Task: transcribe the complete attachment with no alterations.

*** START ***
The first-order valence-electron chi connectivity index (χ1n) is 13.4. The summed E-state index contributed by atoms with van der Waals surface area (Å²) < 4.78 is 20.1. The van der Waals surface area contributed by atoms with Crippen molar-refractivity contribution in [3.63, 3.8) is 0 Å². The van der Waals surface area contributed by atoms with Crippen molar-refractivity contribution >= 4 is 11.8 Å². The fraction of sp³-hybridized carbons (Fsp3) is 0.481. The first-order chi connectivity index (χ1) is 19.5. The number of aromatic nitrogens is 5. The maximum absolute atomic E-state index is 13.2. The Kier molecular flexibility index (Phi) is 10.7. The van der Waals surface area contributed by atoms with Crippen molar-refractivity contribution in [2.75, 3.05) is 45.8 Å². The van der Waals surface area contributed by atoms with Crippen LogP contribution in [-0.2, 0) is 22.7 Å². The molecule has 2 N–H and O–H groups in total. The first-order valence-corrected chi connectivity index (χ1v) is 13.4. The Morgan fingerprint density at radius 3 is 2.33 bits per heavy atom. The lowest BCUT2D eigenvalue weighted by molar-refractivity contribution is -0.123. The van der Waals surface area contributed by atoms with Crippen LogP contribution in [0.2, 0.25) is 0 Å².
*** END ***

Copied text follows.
The first-order valence-electron chi connectivity index (χ1n) is 13.4. The summed E-state index contributed by atoms with van der Waals surface area (Å²) < 4.78 is 20.1. The van der Waals surface area contributed by atoms with Crippen molar-refractivity contribution in [3.63, 3.8) is 0 Å². The van der Waals surface area contributed by atoms with Crippen molar-refractivity contribution >= 4 is 11.8 Å². The fraction of sp³-hybridized carbons (Fsp3) is 0.481. The first-order chi connectivity index (χ1) is 19.5. The number of aromatic nitrogens is 5. The maximum absolute atomic E-state index is 13.2. The Kier molecular flexibility index (Phi) is 10.7. The van der Waals surface area contributed by atoms with Crippen molar-refractivity contribution in [2.75, 3.05) is 45.8 Å². The van der Waals surface area contributed by atoms with Crippen LogP contribution in [-0.2, 0) is 22.7 Å². The molecule has 2 N–H and O–H groups in total. The first-order valence-corrected chi connectivity index (χ1v) is 13.4. The Morgan fingerprint density at radius 3 is 2.33 bits per heavy atom. The lowest BCUT2D eigenvalue weighted by molar-refractivity contribution is -0.123. The van der Waals surface area contributed by atoms with Crippen LogP contribution in [0.2, 0.25) is 0 Å².